I don’t remember the first time I heard the phrase, “habits of mind,” or the first time I used it, but I am sure it came up in the context of a conversation about what we as an English department wanted our students to demonstrate at the end of their four years in high school English classes with us. More than the ability to use correct grammar or cite impeccably, we wanted our students to be resilient, curious, and invested in their work. It was more important to us then, as it is now, that our students behave in particular ways as learners than that they learn particular things. The things they learned were subsidiary to the people they were in a process of becoming. Today, while reading for a graduate school class on literature and leadership, I learned where the phrase, “habits of mind,” came from, and also, not incidentally, what they are — or were when Arthur Costa and Bena Kallick introduced these “intelligent behaviors” in the 1980s.

Did you know there are/ were 16? Why 16, I don’t know, but if I had to reduce that number, it would be hard. They are all important, and they are all listed in gerund form – the verb form that conjures a notion of infinite process rather than finite completion. In other words, they are not things that we can do once and be done with them. They are habits – things we do again and again as we live and learn:

  1. Persisting
  2. Managing impulsivity
  3. Listening with understanding and empathy
  4. Thinking flexibly
  5. Thinking about thinking
  6. Striving for accuracy
  7. Questioning
  8. Applying past knowledge to new situations
  9. Thinking and communicating with clarity and precision
  10. Gathering data through all senses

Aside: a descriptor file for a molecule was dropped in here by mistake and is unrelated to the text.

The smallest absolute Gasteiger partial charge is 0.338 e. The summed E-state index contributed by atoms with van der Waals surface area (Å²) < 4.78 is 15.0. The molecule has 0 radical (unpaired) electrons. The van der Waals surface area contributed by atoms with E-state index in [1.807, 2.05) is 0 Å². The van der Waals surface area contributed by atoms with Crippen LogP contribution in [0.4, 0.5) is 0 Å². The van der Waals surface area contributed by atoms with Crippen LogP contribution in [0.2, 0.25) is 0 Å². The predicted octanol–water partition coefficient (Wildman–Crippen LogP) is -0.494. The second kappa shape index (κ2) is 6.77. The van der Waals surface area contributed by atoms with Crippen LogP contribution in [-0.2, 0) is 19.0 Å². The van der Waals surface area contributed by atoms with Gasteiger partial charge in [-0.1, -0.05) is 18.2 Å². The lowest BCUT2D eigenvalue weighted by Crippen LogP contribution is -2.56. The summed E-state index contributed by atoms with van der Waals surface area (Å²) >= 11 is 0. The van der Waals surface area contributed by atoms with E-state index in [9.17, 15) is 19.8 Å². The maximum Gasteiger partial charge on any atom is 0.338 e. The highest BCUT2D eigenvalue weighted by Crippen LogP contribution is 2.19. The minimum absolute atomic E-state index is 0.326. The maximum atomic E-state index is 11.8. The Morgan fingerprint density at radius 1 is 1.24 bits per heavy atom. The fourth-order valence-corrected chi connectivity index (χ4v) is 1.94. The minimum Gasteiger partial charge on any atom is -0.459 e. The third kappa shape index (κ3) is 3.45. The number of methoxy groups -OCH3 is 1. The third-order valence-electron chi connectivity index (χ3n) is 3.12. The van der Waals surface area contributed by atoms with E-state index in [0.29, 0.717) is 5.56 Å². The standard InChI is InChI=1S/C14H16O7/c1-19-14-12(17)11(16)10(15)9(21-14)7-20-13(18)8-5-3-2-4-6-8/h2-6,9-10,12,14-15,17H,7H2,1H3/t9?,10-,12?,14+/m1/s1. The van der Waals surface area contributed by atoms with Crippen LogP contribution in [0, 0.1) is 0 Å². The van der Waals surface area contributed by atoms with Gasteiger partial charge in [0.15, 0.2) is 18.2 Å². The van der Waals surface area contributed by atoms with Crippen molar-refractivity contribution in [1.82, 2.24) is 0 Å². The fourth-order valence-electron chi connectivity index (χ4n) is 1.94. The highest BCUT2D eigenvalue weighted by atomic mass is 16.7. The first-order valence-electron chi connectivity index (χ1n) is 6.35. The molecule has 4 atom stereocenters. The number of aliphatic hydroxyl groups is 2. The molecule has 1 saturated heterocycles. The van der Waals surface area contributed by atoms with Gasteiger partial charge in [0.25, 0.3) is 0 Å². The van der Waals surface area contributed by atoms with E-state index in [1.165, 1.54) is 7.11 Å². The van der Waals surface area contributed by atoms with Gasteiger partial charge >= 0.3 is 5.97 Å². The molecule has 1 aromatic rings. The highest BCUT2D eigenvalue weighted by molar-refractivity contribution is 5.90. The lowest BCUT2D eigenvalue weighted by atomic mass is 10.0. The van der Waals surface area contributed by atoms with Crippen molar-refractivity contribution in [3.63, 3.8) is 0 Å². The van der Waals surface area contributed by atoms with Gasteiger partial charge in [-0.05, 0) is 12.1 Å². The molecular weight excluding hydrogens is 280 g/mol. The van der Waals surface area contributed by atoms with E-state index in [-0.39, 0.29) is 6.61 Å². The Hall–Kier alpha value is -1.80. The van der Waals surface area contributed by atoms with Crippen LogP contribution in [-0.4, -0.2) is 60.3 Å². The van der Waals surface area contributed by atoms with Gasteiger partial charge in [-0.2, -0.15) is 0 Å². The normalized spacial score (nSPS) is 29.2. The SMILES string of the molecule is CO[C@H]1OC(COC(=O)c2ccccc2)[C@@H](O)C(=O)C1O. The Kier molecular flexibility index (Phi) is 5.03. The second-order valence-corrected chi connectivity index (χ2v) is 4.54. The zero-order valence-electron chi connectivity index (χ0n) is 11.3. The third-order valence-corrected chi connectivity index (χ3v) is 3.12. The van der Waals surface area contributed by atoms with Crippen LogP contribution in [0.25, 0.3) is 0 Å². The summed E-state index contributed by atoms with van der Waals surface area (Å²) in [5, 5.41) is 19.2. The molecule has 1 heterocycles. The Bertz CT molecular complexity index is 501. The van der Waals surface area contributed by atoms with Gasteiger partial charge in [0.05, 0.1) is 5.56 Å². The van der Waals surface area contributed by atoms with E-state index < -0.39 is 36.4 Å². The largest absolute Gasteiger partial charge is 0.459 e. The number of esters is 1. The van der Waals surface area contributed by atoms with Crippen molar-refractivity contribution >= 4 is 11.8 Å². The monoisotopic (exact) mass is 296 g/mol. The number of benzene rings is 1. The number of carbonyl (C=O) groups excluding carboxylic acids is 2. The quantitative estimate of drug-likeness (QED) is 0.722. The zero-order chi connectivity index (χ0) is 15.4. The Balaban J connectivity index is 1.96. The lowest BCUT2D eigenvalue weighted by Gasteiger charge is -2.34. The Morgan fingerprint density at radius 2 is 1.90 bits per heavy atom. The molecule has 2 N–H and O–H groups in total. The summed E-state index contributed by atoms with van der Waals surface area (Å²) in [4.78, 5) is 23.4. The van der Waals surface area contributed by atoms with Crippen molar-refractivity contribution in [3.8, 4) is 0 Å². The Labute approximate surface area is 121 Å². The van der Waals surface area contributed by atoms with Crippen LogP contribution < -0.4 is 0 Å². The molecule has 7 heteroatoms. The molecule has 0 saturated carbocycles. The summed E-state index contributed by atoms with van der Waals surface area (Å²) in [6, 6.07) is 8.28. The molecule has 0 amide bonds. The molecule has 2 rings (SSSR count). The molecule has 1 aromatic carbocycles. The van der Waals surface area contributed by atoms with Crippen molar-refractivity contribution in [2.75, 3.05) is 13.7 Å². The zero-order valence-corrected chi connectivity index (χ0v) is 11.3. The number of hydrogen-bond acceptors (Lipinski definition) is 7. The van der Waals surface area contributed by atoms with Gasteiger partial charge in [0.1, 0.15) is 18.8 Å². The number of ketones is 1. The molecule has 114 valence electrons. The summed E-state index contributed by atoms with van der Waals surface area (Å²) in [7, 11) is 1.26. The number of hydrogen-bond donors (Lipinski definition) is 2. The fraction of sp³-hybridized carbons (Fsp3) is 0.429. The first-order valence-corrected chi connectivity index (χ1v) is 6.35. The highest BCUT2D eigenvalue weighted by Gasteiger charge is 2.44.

11. Creating, imagining, innovating
  12. Responding with wonderment and awe
  13. Taking responsible risks
  14. Finding humor
  15. Thinking interdependently
  16. Remaining open to continuous learning

When I think about this list of habits with my 2019 mind, I am struck by, and I like, the lack of hierarchy and the emphasis on humanistic pursuits. Persistence is not actually the most important habit of mind; nor is remaining open to continuous learning the 16th.

In a 2008 collection of articles related to the 16 habits of mind listed above, the authors share another list – a list of priorities for 21st century learners. This list does suggest a hierarchy and, notably, presents skills and outcomes rather than states of being:

  1. Creativity and innovation
  2. Critical thinking and problem solving
  3. Communication and collaboration
  4. Flexibility and adaptation
  5. Initiative and self-direction
  6. Social and cross-cultural skills
  7. Productivity and accountability
  8. Leadership and responsibility

Costa and Kallick’s 2008 list, taken along with their list of 16 habits of mind from an earlier time, helps me to understand what has changed in education since the years of my own elementary and secondary school experience, the 80’s and 90’s — and also, what hasn’t.

If you parse their second list, you will find many of the same elements that show up in the list of 16 habits of mind, albeit expressed somewhat differently. You won’t, however, find a glimmer of that bit about humor or wonderment, which is a shame. You will, importantly, see a set of habits concerned with multicultural literacy and social identity clearly articulated, which is good. But the biggest difference, to me anyway, is in that shift from -ing verbs to topics both bulkily concrete and maddeningly esoteric — things like productivity on the one hand and creativity on the other.

These lists make me want to propose a third list, one that weaves the beautiful idea of ever-evolving thinking habits with the satisfaction and necessity, in this world anyway, of task completion. The first item might read: ever seeking to express our thoughts, ideas and plans in creative and innovative ways; the second, habitually questioning what we encounter through our senses and always striving to empathically, collaboratively, and creatively solve problems… Granted, this third list is wordy and challenges us to figure out how to measure our success along its lines — but having the curiosity, resilience, and energy to think about challenging things is an essential habit of mind for all time.



Jessica is a doctoral candidate, education consultant, writer and editor. She is the founder of bookclique, a collaborative of English teachers and students working to promote book culture, and a co-founder of Well-Schooled, the site for educator storytelling, dedicated to sharing first-person educator stories. All Rights Reserved - What I Learned Today in School.